As humans, we are curious creatures. Something inside us yearns to reach out and explore the depths, the areas of the universe we don’t quite understand. We travel in submarines to the deepest trenches on earth, where life still exists in the pitch, cold black. And we take rockets and rovers to space to explore the pitted moon and the butterscotch dunes of mars. And if you are one of the ones interested in traveling to space, you are a unique person in the minority. Continue reading to discover your most common questions, including how long it would take to walk to the moon.
How Far Away is the Moon?
The moon is 238,855 miles away from earth, which is the length of about 30 earths. They may not look that far apart when you see illustrations of the earth and moon side by side, but they are a great distance from each other. It’s incredible to know that something that far away can still be seen when you look up at the sky. And to further know that the moon is smaller than the United States; it’s about a quarter the size of the earth. The moon does not produce its own light. We can only see it because the sun’s light reflects back to our eyes.
How Long Does It Take to Get to the Moon in a Spaceship?
It takes around three days to travel to the moon in a spacecraft. However, the specific distance and time depend on the rocket’s path. In 1969, the Apollo 11 mission took four days, six hours, and 45 minutes to reach the moon. Their spacecraft held a three-man crew and traveled 24,791 miles per hour.
How Long Would It Take you to Walk to the Moon?
There are many factors that go into calculating how long it would take to walk to the moon. For one, there is no fixed distance between the earth and the moon as they are in orbit. And the orbit is not perfectly circular, so the distance can be as short as 238,855 miles or as long as 252,088. And assuming you could build a bridge from the earth to the moon, you would have to account for gravity, meaning you would actually be climbing a good distance.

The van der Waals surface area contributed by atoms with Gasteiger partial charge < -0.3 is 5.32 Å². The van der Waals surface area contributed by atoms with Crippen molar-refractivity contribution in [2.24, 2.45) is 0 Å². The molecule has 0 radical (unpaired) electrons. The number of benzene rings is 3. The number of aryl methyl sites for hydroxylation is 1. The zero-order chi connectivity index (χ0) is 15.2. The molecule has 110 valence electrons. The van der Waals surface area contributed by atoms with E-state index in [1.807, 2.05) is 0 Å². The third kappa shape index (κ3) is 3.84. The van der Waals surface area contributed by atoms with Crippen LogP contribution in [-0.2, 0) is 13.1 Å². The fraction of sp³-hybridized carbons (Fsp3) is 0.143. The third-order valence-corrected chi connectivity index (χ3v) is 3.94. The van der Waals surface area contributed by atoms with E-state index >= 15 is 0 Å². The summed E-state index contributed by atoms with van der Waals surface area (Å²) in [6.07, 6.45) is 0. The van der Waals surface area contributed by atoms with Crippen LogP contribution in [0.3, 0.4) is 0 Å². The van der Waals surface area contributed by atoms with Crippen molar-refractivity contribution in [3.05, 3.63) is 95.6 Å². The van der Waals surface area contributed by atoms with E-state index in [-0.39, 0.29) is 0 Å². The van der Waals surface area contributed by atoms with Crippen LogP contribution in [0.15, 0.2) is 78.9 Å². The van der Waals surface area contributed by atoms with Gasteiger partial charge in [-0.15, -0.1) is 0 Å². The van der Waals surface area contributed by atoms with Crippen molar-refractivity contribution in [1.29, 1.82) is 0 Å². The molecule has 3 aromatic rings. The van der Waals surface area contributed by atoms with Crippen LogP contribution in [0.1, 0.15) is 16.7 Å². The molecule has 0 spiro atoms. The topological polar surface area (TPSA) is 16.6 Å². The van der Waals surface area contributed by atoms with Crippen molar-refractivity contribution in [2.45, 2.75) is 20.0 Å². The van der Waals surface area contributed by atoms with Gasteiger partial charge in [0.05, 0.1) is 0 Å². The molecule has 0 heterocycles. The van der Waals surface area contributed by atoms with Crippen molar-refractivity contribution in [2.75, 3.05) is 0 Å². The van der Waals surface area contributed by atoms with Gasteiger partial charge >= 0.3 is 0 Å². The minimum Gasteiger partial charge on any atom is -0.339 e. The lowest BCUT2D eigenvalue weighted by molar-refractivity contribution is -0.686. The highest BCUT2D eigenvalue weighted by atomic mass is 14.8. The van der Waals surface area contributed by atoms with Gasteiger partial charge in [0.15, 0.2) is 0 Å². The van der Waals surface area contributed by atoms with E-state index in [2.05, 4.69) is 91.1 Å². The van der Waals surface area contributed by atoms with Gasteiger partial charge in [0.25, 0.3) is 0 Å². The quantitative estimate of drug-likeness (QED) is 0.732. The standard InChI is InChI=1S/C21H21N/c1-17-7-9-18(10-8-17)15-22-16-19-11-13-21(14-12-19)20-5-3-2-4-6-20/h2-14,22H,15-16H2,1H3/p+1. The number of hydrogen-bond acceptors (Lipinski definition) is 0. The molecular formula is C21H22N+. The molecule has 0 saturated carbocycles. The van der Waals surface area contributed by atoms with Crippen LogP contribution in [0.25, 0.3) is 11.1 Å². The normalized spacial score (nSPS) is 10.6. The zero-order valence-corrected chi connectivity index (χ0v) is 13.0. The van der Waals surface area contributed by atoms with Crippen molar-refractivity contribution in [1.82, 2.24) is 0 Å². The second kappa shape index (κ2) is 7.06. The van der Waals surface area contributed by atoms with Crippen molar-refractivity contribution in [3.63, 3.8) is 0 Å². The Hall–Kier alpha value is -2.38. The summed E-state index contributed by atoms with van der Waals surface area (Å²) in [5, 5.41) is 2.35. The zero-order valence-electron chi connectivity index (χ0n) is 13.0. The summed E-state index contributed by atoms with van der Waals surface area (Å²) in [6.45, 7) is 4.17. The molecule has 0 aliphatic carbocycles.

But all the equations and technicalities aside, this is, after all, hypothetical. The average human can walk an average of three miles per hour. If you walk three miles per hour 24/7, you could reach the moon in 9.5 years. If you take time to rest and only walk 14 hours a day, it would take you almost 14 years to walk to the moon. A return trip would put you at a total of between 19 years and 28 years to walk to the moon and back. A spiral staircase ascending and a slide descending would make things much faster, but that’s a whole lot more math.
How Long Would It Take You to Walk Around the Moon?
Now let’s say you’re already on the moon; how long would it take you to walk all the way around it? The moon has a circumference of 6,786 miles. If you walked nonstop around 4.5 miles per hour, it would take you about 91 days to walk around the moon. Realistically, walking nonstop is not possible. Plus, there are many other considerations, such as the moon’s topography and having to bring oxygen with you. But logistically, it could actually be done if you brought a support vehicle with you and stopped for proper rest. With a more realistic approach, someone could walk around the moon in about a year.
How Long Would it Take to Walk to Mars?
Mars is 117 million miles away from earth. If you were to walk nonstop at a rate of five miles per hour, it would take you around 4,000 years.
How Long Would It Take To Get To the Sun?
The answer this question, of course, depends on how you are traveling. In a modern airplane traveling around 500 miles per hour, it is an estimated travel time of 19 years from our planet to get to the sun! That is a long travel time, but considering driving in a car, would take 177 years!
Taking the airplane option, the trip would at least be somewhat manageable and something that a human could live through and still be old enough to tell the tale. And probably make the trip back!
In science fiction movies, space travelers often are frozen in a type of cryogenic sleep that allows astronauts to skip the unwanted boredom of such a long trip.
Now, if our interspace travelers could match the speed of light, that would make the trip much shorter. Light from the sun takes a whole 8.3 minutes to reach our atmosphere here on earth.
The photo featured at the top of this post is © Songsak C/Shutterstock.com
Thank you for reading! Have some feedback for us? Contact the AZ Animals editorial team.